Ironically, Jackie premiered another film that same year titled, WHO AM I? In that film, he delivered one of his most harrowing stunts ever, Jackie’s hell-bent dash down the glass-walled side of an architecturally-unique skyscraper in Rotterdam. Despite exotic international locals and an ethnically-diverse cast, if Jackie’s American audience remembers anything about that film, it is that death-defying stunt. Unlike the three-installment RUSH HOUR franchise, WHO AM I? only had a very limited U.S. release and has since been delegated to DVD.

Most Americans see Jackie as a cartoon character, that funny Kung Fu guy, whether it be in his aforementioned JACKIE CHAN ADVENTURES, KUNG FU PANDA (2008, 2011), or even to some degree his most recent major Hollywood release, THE KARATE KID. But Jackie has played many different roles that aren’t caricature or nearly as family-friendly, and while these have been successful in Asia, they are only getting to U.S. screens via DVD and VOD. Jackie has a classic Kung Fu period-film side, as seen in LITTLE BIG SOLDIER (2010) and SHAOLIN (2011). He also has a patriotic side with nationalistic films such as THE FOUNDING OF A REPUBLIC (2009) and 1911 (2011). Like CHINESE ZODIAC, 1911 also enjoyed a limited U.S. theatrical release. And then there is his dramatic side, films where he does no Kung Fu at all. These are few and far between, the most recent being SHINJUKU INCIDENT (2009). These movies were all released within the last half decade, and some are getting some exposure through Netflix, Hulu and online streaming services. They might shatter the image many Americans have of Jackie. Most Americans are completely unaware of Jackie’s diverse and prolific film roles outside Hollywood.

Jackie Chan in Chinese Zodiac

Which is why CHINESE ZODIAC feels like another missed opportunity for Jackie. Here is a film that would fit quite nicely into the American Jackie Chan box. It’s even got pirates as villains. With the exception of CAPTAIN PHILLIPS, pirate villains are a sure sign of family-friendly film fare. Despite being regularly snubbed by Hollywood, Jackie Chan is a worldwide celebrity, and many of his films since the late ’90s have an international sensibility. CHINESE ZODIAC caters to that, being one-third in Chinese, one-third in English and one-third in French. Like a James Bond film, it crosses borders from France to Australia to Latvia, and of course Beijing, Hong Kong and Taiwan. The film is tailor-made for international distribution. The only aspect that’s slightly awkward is that it is part three of a trilogy. And yet, this trilogy is a perfect example of Jackie’s Hollywood woes.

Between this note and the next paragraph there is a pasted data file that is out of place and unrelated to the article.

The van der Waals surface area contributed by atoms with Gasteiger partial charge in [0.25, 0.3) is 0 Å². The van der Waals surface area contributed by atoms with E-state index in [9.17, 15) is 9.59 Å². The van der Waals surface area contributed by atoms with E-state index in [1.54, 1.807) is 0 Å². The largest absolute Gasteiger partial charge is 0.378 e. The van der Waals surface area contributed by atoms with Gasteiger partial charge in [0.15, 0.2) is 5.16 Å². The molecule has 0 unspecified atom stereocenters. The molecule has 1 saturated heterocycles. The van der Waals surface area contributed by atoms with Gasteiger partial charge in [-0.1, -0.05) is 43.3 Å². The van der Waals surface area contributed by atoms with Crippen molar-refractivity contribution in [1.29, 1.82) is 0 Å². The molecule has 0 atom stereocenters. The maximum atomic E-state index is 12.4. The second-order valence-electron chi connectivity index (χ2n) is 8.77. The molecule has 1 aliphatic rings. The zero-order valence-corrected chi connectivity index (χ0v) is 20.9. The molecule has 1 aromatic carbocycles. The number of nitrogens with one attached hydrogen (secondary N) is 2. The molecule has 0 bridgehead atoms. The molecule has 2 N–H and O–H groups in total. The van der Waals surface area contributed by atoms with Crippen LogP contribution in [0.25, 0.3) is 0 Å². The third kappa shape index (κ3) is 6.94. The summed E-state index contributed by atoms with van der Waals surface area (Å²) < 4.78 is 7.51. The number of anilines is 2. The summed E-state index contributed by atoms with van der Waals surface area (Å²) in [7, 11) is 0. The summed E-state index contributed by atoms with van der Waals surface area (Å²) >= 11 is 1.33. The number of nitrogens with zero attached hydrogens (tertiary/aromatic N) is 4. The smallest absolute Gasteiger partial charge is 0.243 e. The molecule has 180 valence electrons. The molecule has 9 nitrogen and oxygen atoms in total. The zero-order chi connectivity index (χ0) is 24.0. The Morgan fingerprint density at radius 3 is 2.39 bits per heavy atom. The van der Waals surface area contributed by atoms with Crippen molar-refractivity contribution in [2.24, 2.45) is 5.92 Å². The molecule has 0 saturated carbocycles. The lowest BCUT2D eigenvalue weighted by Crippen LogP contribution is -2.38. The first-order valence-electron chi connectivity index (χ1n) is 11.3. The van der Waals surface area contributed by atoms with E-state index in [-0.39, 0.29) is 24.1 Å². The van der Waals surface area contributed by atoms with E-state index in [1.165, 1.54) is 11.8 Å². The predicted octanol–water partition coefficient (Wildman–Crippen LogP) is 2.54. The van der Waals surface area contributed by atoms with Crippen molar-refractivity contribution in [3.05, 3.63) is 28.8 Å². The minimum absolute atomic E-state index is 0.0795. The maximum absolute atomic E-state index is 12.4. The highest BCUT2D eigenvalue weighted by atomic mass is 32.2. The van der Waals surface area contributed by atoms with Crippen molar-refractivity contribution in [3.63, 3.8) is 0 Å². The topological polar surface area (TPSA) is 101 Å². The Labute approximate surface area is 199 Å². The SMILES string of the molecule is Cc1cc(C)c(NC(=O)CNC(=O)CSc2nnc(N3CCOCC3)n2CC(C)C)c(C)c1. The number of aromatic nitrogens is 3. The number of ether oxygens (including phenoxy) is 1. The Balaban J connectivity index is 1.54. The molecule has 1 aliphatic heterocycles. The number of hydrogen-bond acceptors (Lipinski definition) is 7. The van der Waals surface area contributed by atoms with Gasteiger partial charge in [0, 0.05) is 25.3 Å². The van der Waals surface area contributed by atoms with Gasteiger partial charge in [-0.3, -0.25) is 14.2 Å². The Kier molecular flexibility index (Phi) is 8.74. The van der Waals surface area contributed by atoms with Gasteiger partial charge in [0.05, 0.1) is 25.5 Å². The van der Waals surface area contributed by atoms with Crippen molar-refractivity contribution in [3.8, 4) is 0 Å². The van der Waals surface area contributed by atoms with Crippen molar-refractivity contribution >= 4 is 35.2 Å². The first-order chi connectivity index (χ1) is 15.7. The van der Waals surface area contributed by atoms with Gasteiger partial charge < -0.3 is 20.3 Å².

The first film in the trilogy was ARMOUR OF GOD (1987), Jackie’s homage to RAIDERS OF THE LOST ARK (1981). Like Indiana Jones, Jackie plays a rollicking treasure hunter in search of ancient artifacts. He even reenacts RAIDERS opening theft of a tribal treasure scene, but instead of being chased by a giant ball, he becomes a giant ball. It was during this film when Jackie suffered his worst stunt accident. A minor slip in a jump caused him to hit his head on a rock, with left a permanent hole in his skull. This gave this film a glaring continuity error: halfway through, Jackie’s hair length changes dramatically because of the operation to fix his skull. ARMOUR OF GOD is not quite family friendly, as it opens with a gratuitous topless scene and ends with an outrageous fight between Jackie and four Amazons in stiletto heels.

The second film was released theatrically in America as OPERATION CONDOR (1991), and it remains one of Jackie’s finest family-friendly films. In many ways, CHINESE ZODIAC is derivative of this film. Just as in OPERATION CONDOR, Jackie is saddled with three beautiful costars. A scene in OPERATION CONDOR where a beautiful woman loses control of a machine gun and shoots up a room is echoed in CHINESE ZODIAC. Where OPERATION CONDOR’s finale fight was in an underground wind tunnel, the finale fight of CHINESE ZODIAC is the polar opposite, a free-fall from a plane. OPERATION CONDOR opened in 1500+ U.S. theaters and earned over $10 million, which wasn’t bad for the time. It did well enough for Hollywood to go back for ARMOUR OF GOD, re-releasing it in America as OPERATION CONDOR 2. To this day, Jackie fans don’t know whether to call this franchise OPERATION CONDOR or ARMOUR OF GOD, but that’s largely irrelevant as CHINESE ZODIAC is a stand-alone film. The knowledge that it is the third installment of the franchise is just good Jackie trivia.

Jackie’s Last Action Film?
When CHINESE ZODIAC was released for the rest of the world last year, it was promoted as Jackie’s 100th film. What’s more, due to a misunderstanding at Cannes, it was promoted as Jackie’s last action film. There were claims that Jet Li would quit back in 1995 with FEARLESS (1996), and Tony Jaa was going to quit in 2010 (as if Jaa has even earned it yet: compare his dozen films to Jackie’s 100+ films and Jet’s nearly 50 films). Of course, neither of them quit. Jackie quickly refuted the claim, just as he has had to refute the internet hoax about his death this year (strangely, it was the second internet death hoax for Jackie; there was another in 2011). Jackie’s next project is a return to yet another of his famous film franchises, one of his most successful and exciting, POLICE STORY (if the ARMOUR OF GOD/OPERATION CONDOR/CHINESE ZODIAC franchise saga seems convoluted, Jackie’s POLICE STORY franchise is even more confusing). At this writing, POLICE STORY 2013 is set to premiere in Asia on Christmas Eve 2013. Maybe, with a little luck, that will get some American distribution too. Hopefully it’ll be a little wider than CHINESE ZODIAC, but when it comes to Jackie Chan, his loyal American fans will take whatever they can get.

Written by Gene Ching for KUNGFUMAGAZINE.COM